By Dr N. Janardhan
A few weeks ago Sachin Tendulkar ‘controversially’ became the youngest and first sportsperson to be formally decorated with India’s highest civilian honour, the Bharat Ratna.
Since 1954, the official criterion for conferring this coveted award was the “highest degree of national service”, which included artistic, literary, and scientific achievements, as well as “recognition of public service of the highest order”. In December 2011, the Indian government modified the criteria — “for performance of highest order in any field of human endeavour” to include sportspersons.
While the inclusion of sportspersons is undisputable, just as the fact that Tendulkar has been and will remain one the world’s greatest cricketers, the following are some reasons arguing why another sporting hero should have made the cut.
First, while Tendulkar meets the criteria of ‘performance of highest order in any field of human endeavour’, he falls short of ‘public service of the highest order’. According to facts available in the public domain, Tendulkar earned about $200 million during his 24-year career and would, perhaps, continue to earn phenomenal incomes in his ‘retired’ life as ‘Brand Tendulkar’ is reinvented and kept alive.
By awarding it to the richest sportsperson in India and the richest cricketer in the world, the Bharat Ratna is now a truly ‘rich’ award. And Tendulkar may be the first recipient to endorse commercial products and profit from it.
Second, Tendulkar’s choice for the award has to be juxtaposed against other sporting greats who have been ignored. In the hype around Tendulkar, we have been forced to ‘miss the wood for the trees’. The name that heads such a list is hockey wizard Dhyan Chand, who also served the country as an army soldier and played the game without any commercial strings attached. The sports ministry acknowledged that its recommendation for the three-time Olympic gold medallist in the 1920s and 1930s, who passed away in 1979, was overruled by the Prime Minister’s Office (PMO).
In a decision that smacks of populist politics, the Congress party first claimed that Sonia Gandhi was instrumental in getting Tendulkar nominated to the Rajya Sabha, the upper house of Indian parliament, and then stressed that the PMO forwarded its recommendation to the president after Rahul Gandhi returned from Tendulkar’s last Test in Mumbai.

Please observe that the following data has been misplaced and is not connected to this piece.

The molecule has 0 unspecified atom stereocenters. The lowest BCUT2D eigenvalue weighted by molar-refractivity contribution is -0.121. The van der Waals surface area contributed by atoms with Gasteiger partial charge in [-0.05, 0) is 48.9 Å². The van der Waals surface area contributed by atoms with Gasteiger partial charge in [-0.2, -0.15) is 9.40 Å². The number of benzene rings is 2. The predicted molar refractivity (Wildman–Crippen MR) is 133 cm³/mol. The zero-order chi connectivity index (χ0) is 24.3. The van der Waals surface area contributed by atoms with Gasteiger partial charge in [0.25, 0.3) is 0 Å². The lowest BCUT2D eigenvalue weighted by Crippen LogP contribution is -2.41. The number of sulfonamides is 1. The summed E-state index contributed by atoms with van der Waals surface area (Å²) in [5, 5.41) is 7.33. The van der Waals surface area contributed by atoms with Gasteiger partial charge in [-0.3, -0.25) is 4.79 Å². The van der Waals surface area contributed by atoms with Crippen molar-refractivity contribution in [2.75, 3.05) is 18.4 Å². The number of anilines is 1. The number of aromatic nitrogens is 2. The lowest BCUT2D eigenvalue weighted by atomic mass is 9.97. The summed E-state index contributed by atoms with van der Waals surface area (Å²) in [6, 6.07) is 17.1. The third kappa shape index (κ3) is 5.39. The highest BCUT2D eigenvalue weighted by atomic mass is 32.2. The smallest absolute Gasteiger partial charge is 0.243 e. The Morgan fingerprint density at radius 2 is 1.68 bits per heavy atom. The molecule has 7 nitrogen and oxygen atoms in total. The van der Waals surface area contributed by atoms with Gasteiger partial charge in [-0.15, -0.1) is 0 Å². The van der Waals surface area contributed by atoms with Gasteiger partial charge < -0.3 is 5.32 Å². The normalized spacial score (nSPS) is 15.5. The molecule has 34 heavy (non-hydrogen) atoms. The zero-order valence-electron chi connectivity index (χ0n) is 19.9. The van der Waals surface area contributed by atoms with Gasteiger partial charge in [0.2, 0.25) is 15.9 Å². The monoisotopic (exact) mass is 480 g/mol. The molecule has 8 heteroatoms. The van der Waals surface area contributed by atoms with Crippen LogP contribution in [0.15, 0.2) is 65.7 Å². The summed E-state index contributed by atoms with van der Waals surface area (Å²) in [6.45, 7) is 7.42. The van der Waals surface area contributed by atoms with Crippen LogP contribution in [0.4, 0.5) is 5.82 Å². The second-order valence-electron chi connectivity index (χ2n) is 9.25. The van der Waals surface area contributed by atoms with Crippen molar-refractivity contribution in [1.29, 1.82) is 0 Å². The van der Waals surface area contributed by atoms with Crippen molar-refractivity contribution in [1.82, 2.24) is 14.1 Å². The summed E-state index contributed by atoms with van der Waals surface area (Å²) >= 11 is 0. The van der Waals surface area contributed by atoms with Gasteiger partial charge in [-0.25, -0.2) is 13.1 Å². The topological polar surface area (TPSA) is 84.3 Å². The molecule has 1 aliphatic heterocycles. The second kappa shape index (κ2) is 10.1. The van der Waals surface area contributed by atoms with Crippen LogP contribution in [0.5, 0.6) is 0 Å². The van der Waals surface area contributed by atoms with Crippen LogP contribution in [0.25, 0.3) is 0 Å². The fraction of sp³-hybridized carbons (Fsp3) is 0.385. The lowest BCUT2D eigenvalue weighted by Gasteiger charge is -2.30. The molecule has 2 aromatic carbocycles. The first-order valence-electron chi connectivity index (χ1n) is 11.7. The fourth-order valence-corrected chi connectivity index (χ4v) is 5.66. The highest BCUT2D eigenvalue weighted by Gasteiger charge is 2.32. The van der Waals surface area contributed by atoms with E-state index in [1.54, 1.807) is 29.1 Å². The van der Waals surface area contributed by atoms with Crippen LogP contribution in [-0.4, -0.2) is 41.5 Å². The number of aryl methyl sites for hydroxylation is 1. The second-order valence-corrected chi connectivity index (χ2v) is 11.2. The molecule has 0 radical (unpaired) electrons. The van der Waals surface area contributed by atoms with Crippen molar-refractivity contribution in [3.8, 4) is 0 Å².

According to Chand’s son Ashok Kumar, also an Olympian hockey player of repute: “There have been dharnas, morchas and even a hunger strike recently to urge the government to consider Babuji (Chand) for the Bharat Ratna, but it has evoked no response from the authorities.”
At one point, the government even argued that it would have been improper to honour Chand more than three decades after his death. It is now likely that neither Chand nor any other sportsperson would get this award in the short and medium term. It is also worth noting that during an era when cricket is moving from one match-fixing and corruption scandal to another, rewarding a cricketer is akin to rewarding a sullied sport that is in desperate need of mending. While cricket is already a hugely popular sport in India, bestowing the Bharat Ratna to Chand would have certainly helped promote the ‘clean’ and ‘struggling’ game of hockey among the youth.
Third, it could also be argued that very little of Tendulkar’s career developed by fighting against the odds. The ‘little master’ had many things going in his favour — hailing from a middle-class family that did not have to excessively worry about food and funds; cricket becoming a profitable profession; custom-made bats and pads; doctors flying overnight to wherever he was to treat his niggles; the Board of Control for Cricket in India footing his medical bills; and corporate houses lining up to sign him on.
Compare this with what Chand, badminton’s All England Championship winner Prakash Padukone, Asian Games gold medal-winning athlete P.T. Usha, world chess champion Vishwanathan Anand and world billiards champ Geet Sethi, among others, had to endure to play and excel in their respective sports.
The sports they pursued were neither appealing among the masses nor commercially lucrative. Yet they became champions in their own right, brought accolades to India and popularised their sporting disciplines to make them what they are in modern times. Chand, in particular, died in straitened circumstances after suffering from cancer. A Bharat Ratna to him would have been justice delivered, even though delayed.
By contrast, rather than motivating the current generation of cricketers and Indians in general, Tendulkar himself was a product of the motivation that enthused Indian cricket fans after the World Cup victory in 1983. The credit for this turning point in Indian cricket should go to the likes of Kapil Dev and Sunil Gavaskar.
Finally, Tendulkar is no doubt great, but his ‘greatness’ would have been magnified had he turned down the award and suggested it go to Dhyan Chand instead.
—Based in the UAE, Dr N. Janardhan is an honorary fellow of the University of Exeter. Courtesy: Khaleej Times